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Remote learning: Challenges & opportunities of online/remote research


Whether moving your existing research online or starting a fresh project based on remote research, there are a number of potential challenges and opportunities that you need to consider.


Potential challenges

  • Do you and your participants have access to appropriate equipment (computers, phones, microphones, webcams)?
  • Do you and your participants have sufficient digital skills to participate?
  • Can you support participants with technical questions if your research requires the use of specialist software (Skype, Teams, Zoom etc.)?
  • If you're using online approaches, does everyone have access to the internet? Will the connection strength support the instruments you intend to use?
  • Will online or remote research include or exclude any particular groups?
  • Do you and your participants have access to a private space to sit in while connecting online or via telephone? 
  • How can you record or capture any research you conduct through online or remote instruments?
  • How can you be sure you know who you are speaking to?

Potential opportunities 

  • Can online or remote research enable you to provide an enhanced level of anonymity and/or privacy in your research?
  • Will online or remote research make your research more inclusive?
  • Could this approach to research expand the geographical participation for your research?
  • Will online research be easier for you to record and capture?
  • Online research may enable you to specifically engage certain groups or target specific demographic. Can this benefit your research?


Overcoming challenges

Digital capability

With online research, technology is the facilitator of your interactions with your participants. If you are working with participants that have poor digital skills or low-technical confidence, the technology may become a barrier to their participation. In running online research, you may find yourself in the role of tech support. Some of the instruments you chose may require participants to engage with new apps, programs or devices. To ensure success, you will need to support them in their use of these tools.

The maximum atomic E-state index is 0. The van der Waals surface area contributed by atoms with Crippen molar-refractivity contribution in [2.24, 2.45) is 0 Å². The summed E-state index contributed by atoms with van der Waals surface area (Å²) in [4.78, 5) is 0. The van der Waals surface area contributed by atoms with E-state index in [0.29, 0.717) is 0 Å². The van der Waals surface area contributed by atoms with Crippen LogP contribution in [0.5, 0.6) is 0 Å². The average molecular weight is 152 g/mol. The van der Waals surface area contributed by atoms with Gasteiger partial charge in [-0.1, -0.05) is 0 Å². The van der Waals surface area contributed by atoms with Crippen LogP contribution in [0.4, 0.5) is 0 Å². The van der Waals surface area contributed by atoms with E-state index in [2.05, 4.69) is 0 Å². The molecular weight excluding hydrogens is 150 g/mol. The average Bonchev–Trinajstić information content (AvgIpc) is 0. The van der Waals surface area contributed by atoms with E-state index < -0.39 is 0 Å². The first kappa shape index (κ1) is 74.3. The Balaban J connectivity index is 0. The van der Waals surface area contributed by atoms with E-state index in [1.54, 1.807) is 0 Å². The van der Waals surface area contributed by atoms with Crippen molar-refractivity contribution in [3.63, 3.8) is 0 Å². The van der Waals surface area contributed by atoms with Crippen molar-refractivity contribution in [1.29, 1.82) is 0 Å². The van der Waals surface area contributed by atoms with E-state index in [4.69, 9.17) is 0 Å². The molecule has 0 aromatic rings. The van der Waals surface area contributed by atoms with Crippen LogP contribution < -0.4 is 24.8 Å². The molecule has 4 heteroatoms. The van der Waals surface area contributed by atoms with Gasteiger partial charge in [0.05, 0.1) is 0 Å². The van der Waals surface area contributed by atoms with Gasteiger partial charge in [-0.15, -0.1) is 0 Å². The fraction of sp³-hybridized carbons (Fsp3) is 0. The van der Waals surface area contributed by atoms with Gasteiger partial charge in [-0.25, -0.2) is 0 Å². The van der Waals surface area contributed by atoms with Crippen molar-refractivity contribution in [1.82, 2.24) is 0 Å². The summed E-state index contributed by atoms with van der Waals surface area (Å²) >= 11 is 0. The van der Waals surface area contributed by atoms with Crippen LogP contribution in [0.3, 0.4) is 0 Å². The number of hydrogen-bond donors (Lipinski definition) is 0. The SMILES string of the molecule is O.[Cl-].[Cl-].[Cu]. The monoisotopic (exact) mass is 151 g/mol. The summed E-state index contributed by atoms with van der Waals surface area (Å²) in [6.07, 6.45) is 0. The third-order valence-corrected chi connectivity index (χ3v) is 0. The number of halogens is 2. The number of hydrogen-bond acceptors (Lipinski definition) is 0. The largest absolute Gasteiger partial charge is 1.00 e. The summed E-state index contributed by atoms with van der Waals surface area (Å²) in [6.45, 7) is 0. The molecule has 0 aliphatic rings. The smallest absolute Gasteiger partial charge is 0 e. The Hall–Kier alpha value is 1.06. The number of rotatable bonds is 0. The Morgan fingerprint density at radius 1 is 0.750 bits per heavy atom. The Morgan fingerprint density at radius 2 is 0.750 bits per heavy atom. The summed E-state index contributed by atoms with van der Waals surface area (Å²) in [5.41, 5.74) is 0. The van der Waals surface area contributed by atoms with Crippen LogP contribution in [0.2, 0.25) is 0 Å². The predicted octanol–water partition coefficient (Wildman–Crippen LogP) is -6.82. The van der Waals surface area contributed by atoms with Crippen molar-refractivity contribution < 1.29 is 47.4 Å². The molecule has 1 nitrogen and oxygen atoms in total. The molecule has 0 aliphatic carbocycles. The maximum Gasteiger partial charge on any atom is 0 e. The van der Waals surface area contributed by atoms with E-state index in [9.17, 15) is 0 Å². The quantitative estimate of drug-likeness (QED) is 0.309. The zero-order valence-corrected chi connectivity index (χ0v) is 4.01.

Digital access

Digital poverty is still a significant problem across the UK and worldwide. Moving to online research may potentially exclude some people for taking part in your research. As a minimum, your participants will require access to the internet. Depending on the research instrument you choose, participants may need access to a laptop, tablet or mobile phone. There may be additional requirements like speakers, headsets or microphones. If you are using video conferencing, they'll also need to consider this connection strength. The next page explores some of these issues further and considers a range of instruments that can be used. 


Some researchers and/or participants may find it more challenging to build rapport and trust when facilitated online. If you had planned to conduct face-to-face interviews and moved to conduct them via telephone you will need to consider how you built a relationship with your participants which can be more challenging when done remotely. This is largely dependent on the kind of research you are doing, but some participants may be less likely to open up about sensitive issues. This can work the other way of course! Anonymity or less-direct forms of communication may make participants more open with you. 

Data management and protection

When working online data you need to very carefully consider how data is collected and managed. For example, if you are using videoconferencing software for your interviews, you need to consider how the software provider manages data. Can you assure your participants' anonymity or confidentiality will be maintained? It is really important for you to carefully read the privacy policy, terms and conditions of any software you use. Where possible, you should use the official University of Hull provided services and software. Anything else must be assessed and approved for use. 


You may need to occur some costs in purchasing software licences. This is particularly important to ensure you are using software that is safe for research use. Often, tools that are free would not meet data protection regulations. One general rule is that if a tool is free, the data you are generating is the product. It may be this is analysed to provide advertisements or is sold to third parties. 

Power dynamics

A lot of social research considers the researcher and participant power dynamics. When facilitated online, it can place more power in the hands of the researcher, especially as they control the online environment. While this should not stop you using online methods, you need to carefully consider how it frames your relationship with your participants. 


There are numerous ethical issues that need to be considered with online research including confidentiality, participant misidentify, COVID-19 stress, exclusion and more. A great place to start with this is the 'Carrying out qualitative research under lockdown - Practical and ethical considerations' article form the LSE Blog.